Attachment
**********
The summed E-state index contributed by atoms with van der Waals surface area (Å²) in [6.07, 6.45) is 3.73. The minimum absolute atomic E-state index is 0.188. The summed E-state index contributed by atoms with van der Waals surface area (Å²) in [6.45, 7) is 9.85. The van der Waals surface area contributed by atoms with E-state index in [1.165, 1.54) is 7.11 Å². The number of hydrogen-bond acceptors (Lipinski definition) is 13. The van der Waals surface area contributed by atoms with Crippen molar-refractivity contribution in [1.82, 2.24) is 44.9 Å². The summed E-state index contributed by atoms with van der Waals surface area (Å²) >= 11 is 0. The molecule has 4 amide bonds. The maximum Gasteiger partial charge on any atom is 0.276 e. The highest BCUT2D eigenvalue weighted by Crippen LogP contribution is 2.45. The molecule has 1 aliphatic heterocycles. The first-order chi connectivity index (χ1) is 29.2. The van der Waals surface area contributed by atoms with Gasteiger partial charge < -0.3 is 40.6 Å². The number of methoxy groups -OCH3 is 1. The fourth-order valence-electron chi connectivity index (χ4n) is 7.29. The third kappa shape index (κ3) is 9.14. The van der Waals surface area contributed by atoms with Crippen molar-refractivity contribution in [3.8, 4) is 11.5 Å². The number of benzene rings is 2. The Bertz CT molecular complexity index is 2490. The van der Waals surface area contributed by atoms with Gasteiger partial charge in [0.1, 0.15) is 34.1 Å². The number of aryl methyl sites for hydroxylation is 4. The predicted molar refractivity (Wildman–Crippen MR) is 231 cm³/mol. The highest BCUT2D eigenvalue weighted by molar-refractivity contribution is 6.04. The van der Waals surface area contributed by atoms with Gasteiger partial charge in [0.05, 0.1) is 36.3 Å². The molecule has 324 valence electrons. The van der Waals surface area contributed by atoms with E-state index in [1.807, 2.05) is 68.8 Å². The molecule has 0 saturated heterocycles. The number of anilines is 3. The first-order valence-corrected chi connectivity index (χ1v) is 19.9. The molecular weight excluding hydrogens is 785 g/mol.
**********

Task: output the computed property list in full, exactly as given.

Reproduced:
The summed E-state index contributed by atoms with van der Waals surface area (Å²) in [6.07, 6.45) is 3.73. The minimum absolute atomic E-state index is 0.188. The summed E-state index contributed by atoms with van der Waals surface area (Å²) in [6.45, 7) is 9.85. The van der Waals surface area contributed by atoms with E-state index in [1.165, 1.54) is 7.11 Å². The number of hydrogen-bond acceptors (Lipinski definition) is 13. The van der Waals surface area contributed by atoms with Crippen molar-refractivity contribution in [1.82, 2.24) is 44.9 Å². The summed E-state index contributed by atoms with van der Waals surface area (Å²) >= 11 is 0. The molecule has 4 amide bonds. The maximum Gasteiger partial charge on any atom is 0.276 e. The highest BCUT2D eigenvalue weighted by Crippen LogP contribution is 2.45. The molecule has 1 aliphatic heterocycles. The first-order chi connectivity index (χ1) is 29.2. The van der Waals surface area contributed by atoms with Gasteiger partial charge < -0.3 is 40.6 Å². The number of methoxy groups -OCH3 is 1. The fourth-order valence-electron chi connectivity index (χ4n) is 7.29. The third kappa shape index (κ3) is 9.14. The van der Waals surface area contributed by atoms with Crippen molar-refractivity contribution in [3.8, 4) is 11.5 Å². The number of benzene rings is 2. The Bertz CT molecular complexity index is 2490. The van der Waals surface area contributed by atoms with Gasteiger partial charge in [0.1, 0.15) is 34.1 Å². The number of aryl methyl sites for hydroxylation is 4. The predicted molar refractivity (Wildman–Crippen MR) is 231 cm³/mol. The highest BCUT2D eigenvalue weighted by molar-refractivity contribution is 6.04. The van der Waals surface area contributed by atoms with Gasteiger partial charge in [0.05, 0.1) is 36.3 Å². The molecule has 324 valence electrons. The van der Waals surface area contributed by atoms with E-state index in [1.807, 2.05) is 68.8 Å². The molecule has 0 saturated heterocycles. The number of anilines is 3. The first-order valence-corrected chi connectivity index (χ1v) is 19.9. The molecular weight excluding hydrogens is 785 g/mol.